Press Release

Gen Z and Millennials fear AI, 61% say it will steal jobs

Thu 17 Aug 2023

In the first UK survey of its kind, strategic skills provider Corndel revealed the extent to which employees fear that Artificial Intelligence (AI) will steal all or part of their jobs, with younger workers particularly worried.

61% of them believe that this new technology will take at least 25% of their role by 2023, with 38% of the 18-34 year-olds fearing that AI will take at least 50% of their job in the next ten years.

39% of the UK employees believe that it will impact them in the same way, yet 82% of employees have had no AI training. This number rises to 96% of those over 55-years-old, reflecting a neglect of data skills in the UK that are highlighted in a new report, which is also published by Corndel today.

The new research published in the Better Decisions, Realised Report by Corndel reveals more than nine out of ten (92%) of employees who work with data tasks believe there is a data skills gap in their organisation, with almost one-third (32%) of data professionals reporting a large data skills gap in their organisation.

James Kelly, CEO and co-founder of Corndel, said: “Our research shows that many UK organisations are struggling to embed the data skills needed to fuel growth and drive performance. Nearly a third of employees who work with data say they aren’t confident in understanding, analysing and drawing insights from data, which is a major concern in today’s business environment. Concerningly, 82% of employees have not had training in data, tech or any AI-based tools. This proportion rises to 96% for older workers over 55,  which is a red flag for productivity and labour market participation.”

Corndel’s Better Decisions, Realised Report uncovered how four in ten employees  (44%) believe lack of time allocated for learning and skills development is a major challenge in keeping up with evolving data skills and knowledge in their organisation. This figure rises to 55% of employees in larger organisations with 1,000+ employees. A wide range of other issues are also identified as challenges to maintaining up-to-date data skills and knowledge in their organisation, including insufficient support or budget from the organisation (33%), limited access to relevant and up-to-date training resources (32%), and difficulty in identifying the most relevant skills to focus on (30%).

“Younger employees are already acknowledging the risks of being left behind by technology, which is shown in the large number of 18-34 year-olds who think their jobs are at risk from AI. Only by implementing continuous skills development programmes to support lifetime learning among employees, as well as investing in technology and data infrastructure, can organisations empower their employees to leverage tech and data knowledgeably, confidently and effectively, to fuel transformative change and drive successful performance,” added Kelly.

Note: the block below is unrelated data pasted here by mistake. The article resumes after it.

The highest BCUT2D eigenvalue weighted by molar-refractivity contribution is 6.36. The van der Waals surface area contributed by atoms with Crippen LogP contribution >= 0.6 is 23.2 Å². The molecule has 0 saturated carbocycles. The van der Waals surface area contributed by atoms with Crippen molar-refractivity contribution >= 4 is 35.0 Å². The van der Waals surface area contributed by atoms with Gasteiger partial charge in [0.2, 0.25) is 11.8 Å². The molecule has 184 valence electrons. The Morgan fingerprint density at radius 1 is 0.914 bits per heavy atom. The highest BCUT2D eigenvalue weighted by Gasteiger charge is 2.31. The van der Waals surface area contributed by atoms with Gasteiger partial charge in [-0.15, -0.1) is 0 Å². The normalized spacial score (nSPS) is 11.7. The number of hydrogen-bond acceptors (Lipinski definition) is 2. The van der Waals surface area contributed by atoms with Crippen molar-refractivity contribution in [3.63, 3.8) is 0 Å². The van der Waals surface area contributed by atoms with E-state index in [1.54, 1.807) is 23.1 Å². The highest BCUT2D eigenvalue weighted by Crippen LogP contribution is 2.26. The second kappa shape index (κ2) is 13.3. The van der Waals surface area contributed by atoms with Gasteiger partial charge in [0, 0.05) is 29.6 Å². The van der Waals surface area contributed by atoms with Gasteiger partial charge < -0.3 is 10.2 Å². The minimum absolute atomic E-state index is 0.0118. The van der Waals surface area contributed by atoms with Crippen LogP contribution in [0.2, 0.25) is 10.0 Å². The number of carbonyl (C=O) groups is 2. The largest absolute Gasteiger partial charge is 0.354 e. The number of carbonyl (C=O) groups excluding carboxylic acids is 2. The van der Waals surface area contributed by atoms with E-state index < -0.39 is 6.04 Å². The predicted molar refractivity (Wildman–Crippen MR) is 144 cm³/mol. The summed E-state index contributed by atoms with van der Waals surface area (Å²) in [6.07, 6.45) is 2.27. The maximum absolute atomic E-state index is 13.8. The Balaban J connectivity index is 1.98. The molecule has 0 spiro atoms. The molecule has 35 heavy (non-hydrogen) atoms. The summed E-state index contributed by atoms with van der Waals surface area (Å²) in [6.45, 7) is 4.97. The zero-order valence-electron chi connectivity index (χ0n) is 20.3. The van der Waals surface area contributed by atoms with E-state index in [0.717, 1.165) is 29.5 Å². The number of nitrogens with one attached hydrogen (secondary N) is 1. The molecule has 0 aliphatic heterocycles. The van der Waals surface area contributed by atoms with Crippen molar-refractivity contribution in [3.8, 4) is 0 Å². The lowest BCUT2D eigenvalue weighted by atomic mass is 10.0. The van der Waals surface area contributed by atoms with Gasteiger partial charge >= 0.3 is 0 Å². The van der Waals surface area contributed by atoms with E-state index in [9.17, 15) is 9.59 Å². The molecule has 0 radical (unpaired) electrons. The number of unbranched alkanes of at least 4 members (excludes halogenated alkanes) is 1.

For its report, Corndel surveyed 300 senior data leaders and 1,500 employees who work with data tasks, with over a third (35%) of data professionals believing that the biggest impact of the data skills gap in their organisation is reduced efficiency and productivity. Almost half of senior decision-makers in data roles believe that a lack of data skills is holding back their organisation’s business transformation, with 37% identifying data literacy as a significant barrier to economic success.

Professionals who work with data also pinpointed an increased risk of errors and misinterpretation at work (32%), higher levels of stress among employees (29%), missed growth opportunities for their organisation (29%) and limited problem-solving capabilities (28%) as other key risks and threats to their organisation as a result of the data skills gap.

The report highlights the key role workplace training and development has to play in ensuring the data skills gap is closed and organisations can make data-driven decisions to drive growth and competitiveness.

David Brown, Director of Executive Education at Imperial College Business School, said: “This report is a powerful asset – helpful, concise, and spot on. It highlights the perennial paradoxes we face: first, an acute need for more digital capabilities, hindered by an unwillingness or inability for individuals and companies to invest for several good (and mostly not good) reasons. And second, it highlights the need to blend hard and soft skills in the workplace. In today’s fast-paced world, delaying decisions has significant consequences, perhaps sooner than we think. Conversely, the ROI on capability development is much faster, tangible, and easier to prove.”

The research found that over half of those working in data roles (53%) believe ‘on the job’ workplace training and experience is the best solution to eliminating the data skills gap, while four in ten said access to online training (43%) and more access to data analysis tools and software (39%) would best solve the issue.

Research by McKinsey Global Institute found that data-driven businesses are 20-plus times more likely to acquire new customers and six times more likely to retain them, highlighting the significant impact of data-driven leadership on an organisation’s success in the UK market, yet many organisations are struggling to make headway.

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